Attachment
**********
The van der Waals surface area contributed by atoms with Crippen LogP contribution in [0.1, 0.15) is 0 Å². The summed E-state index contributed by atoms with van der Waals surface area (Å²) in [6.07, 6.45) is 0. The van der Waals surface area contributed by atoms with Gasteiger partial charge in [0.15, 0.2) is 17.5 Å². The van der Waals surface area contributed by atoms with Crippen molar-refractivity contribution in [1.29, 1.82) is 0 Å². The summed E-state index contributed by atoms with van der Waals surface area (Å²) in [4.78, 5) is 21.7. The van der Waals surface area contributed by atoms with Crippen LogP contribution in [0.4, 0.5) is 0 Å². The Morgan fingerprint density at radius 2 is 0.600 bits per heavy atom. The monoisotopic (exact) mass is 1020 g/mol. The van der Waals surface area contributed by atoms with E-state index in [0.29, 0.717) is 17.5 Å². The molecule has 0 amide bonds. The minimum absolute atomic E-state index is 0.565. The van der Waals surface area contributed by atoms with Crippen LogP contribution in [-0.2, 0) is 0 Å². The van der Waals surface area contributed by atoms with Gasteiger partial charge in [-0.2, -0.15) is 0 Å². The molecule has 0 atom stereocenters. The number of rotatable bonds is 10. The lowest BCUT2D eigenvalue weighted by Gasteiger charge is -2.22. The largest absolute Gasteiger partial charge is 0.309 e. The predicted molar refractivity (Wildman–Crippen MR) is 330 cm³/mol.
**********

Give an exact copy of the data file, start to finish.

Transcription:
The van der Waals surface area contributed by atoms with Crippen LogP contribution in [0.1, 0.15) is 0 Å². The summed E-state index contributed by atoms with van der Waals surface area (Å²) in [6.07, 6.45) is 0. The van der Waals surface area contributed by atoms with Gasteiger partial charge in [0.15, 0.2) is 17.5 Å². The van der Waals surface area contributed by atoms with Crippen molar-refractivity contribution in [1.29, 1.82) is 0 Å². The summed E-state index contributed by atoms with van der Waals surface area (Å²) in [4.78, 5) is 21.7. The van der Waals surface area contributed by atoms with Crippen LogP contribution in [0.4, 0.5) is 0 Å². The Morgan fingerprint density at radius 2 is 0.600 bits per heavy atom. The monoisotopic (exact) mass is 1020 g/mol. The van der Waals surface area contributed by atoms with E-state index in [0.29, 0.717) is 17.5 Å². The molecule has 0 amide bonds. The minimum absolute atomic E-state index is 0.565. The van der Waals surface area contributed by atoms with Crippen LogP contribution in [-0.2, 0) is 0 Å². The van der Waals surface area contributed by atoms with Gasteiger partial charge in [-0.2, -0.15) is 0 Å². The molecule has 0 atom stereocenters. The number of rotatable bonds is 10. The lowest BCUT2D eigenvalue weighted by Gasteiger charge is -2.22. The largest absolute Gasteiger partial charge is 0.309 e. The predicted molar refractivity (Wildman–Crippen MR) is 330 cm³/mol.